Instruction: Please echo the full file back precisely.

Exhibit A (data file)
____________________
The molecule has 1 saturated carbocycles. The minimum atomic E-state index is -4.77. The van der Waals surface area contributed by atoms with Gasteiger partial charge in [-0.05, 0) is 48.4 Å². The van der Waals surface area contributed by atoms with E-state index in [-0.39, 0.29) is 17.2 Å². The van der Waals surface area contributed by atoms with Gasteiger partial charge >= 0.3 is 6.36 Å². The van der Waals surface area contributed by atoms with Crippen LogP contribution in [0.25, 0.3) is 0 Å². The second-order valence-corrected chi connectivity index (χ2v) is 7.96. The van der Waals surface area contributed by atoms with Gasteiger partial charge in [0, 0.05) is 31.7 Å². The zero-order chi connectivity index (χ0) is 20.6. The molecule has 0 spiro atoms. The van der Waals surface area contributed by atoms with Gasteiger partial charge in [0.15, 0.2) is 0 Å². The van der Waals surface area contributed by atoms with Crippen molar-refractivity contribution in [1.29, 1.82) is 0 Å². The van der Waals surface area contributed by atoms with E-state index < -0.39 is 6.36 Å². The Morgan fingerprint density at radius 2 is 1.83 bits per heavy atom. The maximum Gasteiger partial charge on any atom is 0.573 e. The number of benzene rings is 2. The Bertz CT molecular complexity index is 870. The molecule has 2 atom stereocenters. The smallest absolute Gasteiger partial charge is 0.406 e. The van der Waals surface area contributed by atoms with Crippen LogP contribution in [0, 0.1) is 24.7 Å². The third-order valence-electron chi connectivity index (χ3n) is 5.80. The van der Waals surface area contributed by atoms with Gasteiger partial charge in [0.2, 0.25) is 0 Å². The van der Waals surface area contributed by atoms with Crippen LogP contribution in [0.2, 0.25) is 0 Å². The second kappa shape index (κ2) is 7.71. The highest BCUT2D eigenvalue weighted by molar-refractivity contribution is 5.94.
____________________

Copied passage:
The molecule has 1 saturated carbocycles. The minimum atomic E-state index is -4.77. The van der Waals surface area contributed by atoms with Gasteiger partial charge in [-0.05, 0) is 48.4 Å². The van der Waals surface area contributed by atoms with E-state index in [-0.39, 0.29) is 17.2 Å². The van der Waals surface area contributed by atoms with Gasteiger partial charge >= 0.3 is 6.36 Å². The van der Waals surface area contributed by atoms with Crippen LogP contribution in [0.25, 0.3) is 0 Å². The second-order valence-corrected chi connectivity index (χ2v) is 7.96. The van der Waals surface area contributed by atoms with Gasteiger partial charge in [0, 0.05) is 31.7 Å². The zero-order chi connectivity index (χ0) is 20.6. The molecule has 0 spiro atoms. The van der Waals surface area contributed by atoms with Gasteiger partial charge in [0.15, 0.2) is 0 Å². The van der Waals surface area contributed by atoms with Crippen molar-refractivity contribution in [1.29, 1.82) is 0 Å². The van der Waals surface area contributed by atoms with E-state index < -0.39 is 6.36 Å². The Morgan fingerprint density at radius 2 is 1.83 bits per heavy atom. The maximum Gasteiger partial charge on any atom is 0.573 e. The number of benzene rings is 2. The Bertz CT molecular complexity index is 870. The molecule has 2 atom stereocenters. The smallest absolute Gasteiger partial charge is 0.406 e. The van der Waals surface area contributed by atoms with Crippen LogP contribution in [0, 0.1) is 24.7 Å². The third-order valence-electron chi connectivity index (χ3n) is 5.80. The van der Waals surface area contributed by atoms with Gasteiger partial charge in [0.2, 0.25) is 0 Å². The van der Waals surface area contributed by atoms with Crippen LogP contribution in [0.2, 0.25) is 0 Å². The second kappa shape index (κ2) is 7.71. The highest BCUT2D eigenvalue weighted by molar-refractivity contribution is 5.94.